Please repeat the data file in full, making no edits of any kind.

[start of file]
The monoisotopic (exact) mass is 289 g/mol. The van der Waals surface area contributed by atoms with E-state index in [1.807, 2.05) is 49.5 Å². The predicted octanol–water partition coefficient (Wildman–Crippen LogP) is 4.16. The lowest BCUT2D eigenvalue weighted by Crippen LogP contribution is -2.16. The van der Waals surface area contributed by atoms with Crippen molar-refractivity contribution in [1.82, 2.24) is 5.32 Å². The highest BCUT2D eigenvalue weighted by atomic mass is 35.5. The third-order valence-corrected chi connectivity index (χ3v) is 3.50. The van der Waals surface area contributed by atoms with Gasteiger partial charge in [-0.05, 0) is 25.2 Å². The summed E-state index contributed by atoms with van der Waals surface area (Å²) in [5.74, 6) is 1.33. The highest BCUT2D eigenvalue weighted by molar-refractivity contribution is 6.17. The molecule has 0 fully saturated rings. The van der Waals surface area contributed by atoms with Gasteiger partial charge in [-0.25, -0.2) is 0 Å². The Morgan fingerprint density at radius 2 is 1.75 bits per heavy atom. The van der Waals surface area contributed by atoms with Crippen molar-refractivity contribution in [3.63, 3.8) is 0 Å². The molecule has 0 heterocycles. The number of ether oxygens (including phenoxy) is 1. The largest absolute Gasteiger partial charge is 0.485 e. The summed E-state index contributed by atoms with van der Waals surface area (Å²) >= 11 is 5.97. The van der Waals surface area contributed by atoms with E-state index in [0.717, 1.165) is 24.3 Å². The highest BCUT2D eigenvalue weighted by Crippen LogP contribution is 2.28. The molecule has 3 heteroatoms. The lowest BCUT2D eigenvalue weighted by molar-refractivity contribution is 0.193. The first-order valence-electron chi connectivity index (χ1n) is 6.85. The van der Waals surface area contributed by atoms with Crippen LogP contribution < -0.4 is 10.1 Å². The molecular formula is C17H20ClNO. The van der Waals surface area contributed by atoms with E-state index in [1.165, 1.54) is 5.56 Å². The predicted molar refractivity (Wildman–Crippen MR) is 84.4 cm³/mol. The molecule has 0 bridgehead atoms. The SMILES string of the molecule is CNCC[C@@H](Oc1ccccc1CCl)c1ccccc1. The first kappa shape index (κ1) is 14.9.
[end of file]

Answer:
The monoisotopic (exact) mass is 289 g/mol. The van der Waals surface area contributed by atoms with E-state index in [1.807, 2.05) is 49.5 Å². The predicted octanol–water partition coefficient (Wildman–Crippen LogP) is 4.16. The lowest BCUT2D eigenvalue weighted by Crippen LogP contribution is -2.16. The van der Waals surface area contributed by atoms with Crippen molar-refractivity contribution in [1.82, 2.24) is 5.32 Å². The highest BCUT2D eigenvalue weighted by atomic mass is 35.5. The third-order valence-corrected chi connectivity index (χ3v) is 3.50. The van der Waals surface area contributed by atoms with Gasteiger partial charge in [-0.05, 0) is 25.2 Å². The summed E-state index contributed by atoms with van der Waals surface area (Å²) in [5.74, 6) is 1.33. The highest BCUT2D eigenvalue weighted by molar-refractivity contribution is 6.17. The molecule has 0 fully saturated rings. The van der Waals surface area contributed by atoms with Gasteiger partial charge in [-0.25, -0.2) is 0 Å². The Morgan fingerprint density at radius 2 is 1.75 bits per heavy atom. The van der Waals surface area contributed by atoms with Crippen molar-refractivity contribution in [3.63, 3.8) is 0 Å². The molecule has 0 heterocycles. The number of ether oxygens (including phenoxy) is 1. The largest absolute Gasteiger partial charge is 0.485 e. The summed E-state index contributed by atoms with van der Waals surface area (Å²) >= 11 is 5.97. The van der Waals surface area contributed by atoms with E-state index in [0.717, 1.165) is 24.3 Å². The highest BCUT2D eigenvalue weighted by Crippen LogP contribution is 2.28. The molecule has 3 heteroatoms. The lowest BCUT2D eigenvalue weighted by molar-refractivity contribution is 0.193. The first-order valence-electron chi connectivity index (χ1n) is 6.85. The van der Waals surface area contributed by atoms with Crippen LogP contribution < -0.4 is 10.1 Å². The molecular formula is C17H20ClNO. The van der Waals surface area contributed by atoms with E-state index in [1.165, 1.54) is 5.56 Å². The predicted molar refractivity (Wildman–Crippen MR) is 84.4 cm³/mol. The molecule has 0 bridgehead atoms. The SMILES string of the molecule is CNCC[C@@H](Oc1ccccc1CCl)c1ccccc1. The first kappa shape index (κ1) is 14.9.